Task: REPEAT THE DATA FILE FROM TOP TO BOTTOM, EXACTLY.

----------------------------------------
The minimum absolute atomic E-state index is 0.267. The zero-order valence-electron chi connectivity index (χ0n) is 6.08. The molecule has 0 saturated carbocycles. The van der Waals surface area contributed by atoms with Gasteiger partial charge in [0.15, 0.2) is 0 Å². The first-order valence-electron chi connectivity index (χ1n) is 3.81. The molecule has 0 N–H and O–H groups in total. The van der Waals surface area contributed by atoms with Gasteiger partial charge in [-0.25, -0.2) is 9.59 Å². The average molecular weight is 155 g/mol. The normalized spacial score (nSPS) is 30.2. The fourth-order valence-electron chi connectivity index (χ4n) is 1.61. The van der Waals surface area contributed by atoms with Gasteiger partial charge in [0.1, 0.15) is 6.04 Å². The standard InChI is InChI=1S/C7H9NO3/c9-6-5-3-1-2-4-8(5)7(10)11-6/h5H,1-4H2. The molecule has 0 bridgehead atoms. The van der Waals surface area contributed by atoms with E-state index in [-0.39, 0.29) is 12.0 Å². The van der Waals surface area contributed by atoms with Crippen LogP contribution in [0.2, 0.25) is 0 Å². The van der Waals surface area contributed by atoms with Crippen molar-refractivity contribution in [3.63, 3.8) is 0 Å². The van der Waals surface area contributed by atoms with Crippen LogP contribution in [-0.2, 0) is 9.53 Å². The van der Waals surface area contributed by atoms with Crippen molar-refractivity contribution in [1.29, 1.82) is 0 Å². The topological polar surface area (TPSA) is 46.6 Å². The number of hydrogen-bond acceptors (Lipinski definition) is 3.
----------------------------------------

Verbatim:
The minimum absolute atomic E-state index is 0.267. The zero-order valence-electron chi connectivity index (χ0n) is 6.08. The molecule has 0 saturated carbocycles. The van der Waals surface area contributed by atoms with Gasteiger partial charge in [0.15, 0.2) is 0 Å². The first-order valence-electron chi connectivity index (χ1n) is 3.81. The molecule has 0 N–H and O–H groups in total. The van der Waals surface area contributed by atoms with Gasteiger partial charge in [-0.25, -0.2) is 9.59 Å². The average molecular weight is 155 g/mol. The normalized spacial score (nSPS) is 30.2. The fourth-order valence-electron chi connectivity index (χ4n) is 1.61. The van der Waals surface area contributed by atoms with Gasteiger partial charge in [0.1, 0.15) is 6.04 Å². The standard InChI is InChI=1S/C7H9NO3/c9-6-5-3-1-2-4-8(5)7(10)11-6/h5H,1-4H2. The molecule has 0 bridgehead atoms. The van der Waals surface area contributed by atoms with E-state index in [-0.39, 0.29) is 12.0 Å². The van der Waals surface area contributed by atoms with Crippen LogP contribution in [0.2, 0.25) is 0 Å². The van der Waals surface area contributed by atoms with Crippen molar-refractivity contribution in [3.63, 3.8) is 0 Å². The van der Waals surface area contributed by atoms with Crippen LogP contribution in [-0.2, 0) is 9.53 Å². The van der Waals surface area contributed by atoms with Crippen molar-refractivity contribution in [1.29, 1.82) is 0 Å². The topological polar surface area (TPSA) is 46.6 Å². The number of hydrogen-bond acceptors (Lipinski definition) is 3.